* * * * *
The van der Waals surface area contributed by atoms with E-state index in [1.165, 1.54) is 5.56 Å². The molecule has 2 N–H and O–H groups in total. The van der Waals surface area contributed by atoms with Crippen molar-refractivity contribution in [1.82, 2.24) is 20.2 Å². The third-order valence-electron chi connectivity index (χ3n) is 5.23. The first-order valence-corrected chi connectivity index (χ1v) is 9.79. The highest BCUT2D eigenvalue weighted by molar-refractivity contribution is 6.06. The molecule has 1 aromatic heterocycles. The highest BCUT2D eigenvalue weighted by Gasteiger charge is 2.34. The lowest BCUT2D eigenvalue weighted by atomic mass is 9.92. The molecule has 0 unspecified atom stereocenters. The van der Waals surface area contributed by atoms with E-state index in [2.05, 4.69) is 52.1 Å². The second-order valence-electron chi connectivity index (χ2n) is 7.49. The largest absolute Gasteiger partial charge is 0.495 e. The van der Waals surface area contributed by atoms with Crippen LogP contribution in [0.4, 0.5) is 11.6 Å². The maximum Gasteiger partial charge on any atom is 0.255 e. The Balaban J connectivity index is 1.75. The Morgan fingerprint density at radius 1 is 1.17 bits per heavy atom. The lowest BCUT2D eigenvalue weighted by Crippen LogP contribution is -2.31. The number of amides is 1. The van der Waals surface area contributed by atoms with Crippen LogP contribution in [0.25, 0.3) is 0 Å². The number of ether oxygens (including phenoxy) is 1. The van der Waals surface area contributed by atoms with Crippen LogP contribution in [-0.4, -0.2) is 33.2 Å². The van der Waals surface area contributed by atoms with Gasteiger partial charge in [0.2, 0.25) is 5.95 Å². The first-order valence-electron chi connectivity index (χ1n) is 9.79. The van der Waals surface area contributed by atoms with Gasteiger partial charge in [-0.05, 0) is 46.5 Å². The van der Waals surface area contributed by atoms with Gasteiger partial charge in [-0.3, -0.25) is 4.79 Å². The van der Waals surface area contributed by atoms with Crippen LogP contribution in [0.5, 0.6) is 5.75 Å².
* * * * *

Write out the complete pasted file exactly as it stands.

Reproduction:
The van der Waals surface area contributed by atoms with E-state index in [1.165, 1.54) is 5.56 Å². The molecule has 2 N–H and O–H groups in total. The van der Waals surface area contributed by atoms with Crippen molar-refractivity contribution in [1.82, 2.24) is 20.2 Å². The third-order valence-electron chi connectivity index (χ3n) is 5.23. The first-order valence-corrected chi connectivity index (χ1v) is 9.79. The highest BCUT2D eigenvalue weighted by molar-refractivity contribution is 6.06. The molecule has 1 aromatic heterocycles. The highest BCUT2D eigenvalue weighted by Gasteiger charge is 2.34. The lowest BCUT2D eigenvalue weighted by atomic mass is 9.92. The molecule has 0 unspecified atom stereocenters. The van der Waals surface area contributed by atoms with E-state index in [2.05, 4.69) is 52.1 Å². The second-order valence-electron chi connectivity index (χ2n) is 7.49. The largest absolute Gasteiger partial charge is 0.495 e. The van der Waals surface area contributed by atoms with Crippen LogP contribution in [0.4, 0.5) is 11.6 Å². The maximum Gasteiger partial charge on any atom is 0.255 e. The Balaban J connectivity index is 1.75. The Morgan fingerprint density at radius 1 is 1.17 bits per heavy atom. The lowest BCUT2D eigenvalue weighted by Crippen LogP contribution is -2.31. The number of amides is 1. The van der Waals surface area contributed by atoms with Crippen LogP contribution in [0.25, 0.3) is 0 Å². The number of ether oxygens (including phenoxy) is 1. The van der Waals surface area contributed by atoms with Crippen LogP contribution in [-0.4, -0.2) is 33.2 Å². The van der Waals surface area contributed by atoms with Gasteiger partial charge in [0.2, 0.25) is 5.95 Å². The first-order valence-electron chi connectivity index (χ1n) is 9.79. The van der Waals surface area contributed by atoms with Gasteiger partial charge in [-0.05, 0) is 46.5 Å². The van der Waals surface area contributed by atoms with Gasteiger partial charge in [-0.3, -0.25) is 4.79 Å². The van der Waals surface area contributed by atoms with Crippen LogP contribution in [0.5, 0.6) is 5.75 Å².